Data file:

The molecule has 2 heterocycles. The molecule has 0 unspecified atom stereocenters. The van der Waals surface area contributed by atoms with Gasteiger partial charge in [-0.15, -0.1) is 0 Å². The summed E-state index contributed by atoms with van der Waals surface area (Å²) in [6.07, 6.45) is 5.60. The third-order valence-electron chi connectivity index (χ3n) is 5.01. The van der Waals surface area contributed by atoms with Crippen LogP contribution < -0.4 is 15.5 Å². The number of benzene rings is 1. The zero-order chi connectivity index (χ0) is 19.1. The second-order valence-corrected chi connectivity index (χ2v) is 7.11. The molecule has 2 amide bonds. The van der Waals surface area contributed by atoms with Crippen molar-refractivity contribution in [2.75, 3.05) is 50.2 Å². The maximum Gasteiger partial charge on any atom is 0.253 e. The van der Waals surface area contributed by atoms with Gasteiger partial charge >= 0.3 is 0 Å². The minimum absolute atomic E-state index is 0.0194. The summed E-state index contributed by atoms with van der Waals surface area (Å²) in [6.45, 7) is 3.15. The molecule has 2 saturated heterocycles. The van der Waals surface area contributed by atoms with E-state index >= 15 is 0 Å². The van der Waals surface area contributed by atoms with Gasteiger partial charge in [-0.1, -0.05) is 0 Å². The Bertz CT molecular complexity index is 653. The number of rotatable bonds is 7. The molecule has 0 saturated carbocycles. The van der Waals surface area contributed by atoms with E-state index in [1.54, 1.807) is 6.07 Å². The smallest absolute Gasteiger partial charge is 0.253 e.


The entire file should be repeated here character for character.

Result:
The molecule has 2 heterocycles. The molecule has 0 unspecified atom stereocenters. The van der Waals surface area contributed by atoms with Gasteiger partial charge in [-0.15, -0.1) is 0 Å². The summed E-state index contributed by atoms with van der Waals surface area (Å²) in [6.07, 6.45) is 5.60. The third-order valence-electron chi connectivity index (χ3n) is 5.01. The van der Waals surface area contributed by atoms with Crippen LogP contribution < -0.4 is 15.5 Å². The number of benzene rings is 1. The zero-order chi connectivity index (χ0) is 19.1. The second-order valence-corrected chi connectivity index (χ2v) is 7.11. The molecule has 2 amide bonds. The van der Waals surface area contributed by atoms with Crippen molar-refractivity contribution in [2.75, 3.05) is 50.2 Å². The maximum Gasteiger partial charge on any atom is 0.253 e. The van der Waals surface area contributed by atoms with Gasteiger partial charge >= 0.3 is 0 Å². The minimum absolute atomic E-state index is 0.0194. The summed E-state index contributed by atoms with van der Waals surface area (Å²) in [6.45, 7) is 3.15. The molecule has 2 saturated heterocycles. The van der Waals surface area contributed by atoms with E-state index >= 15 is 0 Å². The van der Waals surface area contributed by atoms with Gasteiger partial charge in [-0.1, -0.05) is 0 Å². The Bertz CT molecular complexity index is 653. The number of rotatable bonds is 7. The molecule has 0 saturated carbocycles. The van der Waals surface area contributed by atoms with E-state index in [1.54, 1.807) is 6.07 Å². The smallest absolute Gasteiger partial charge is 0.253 e.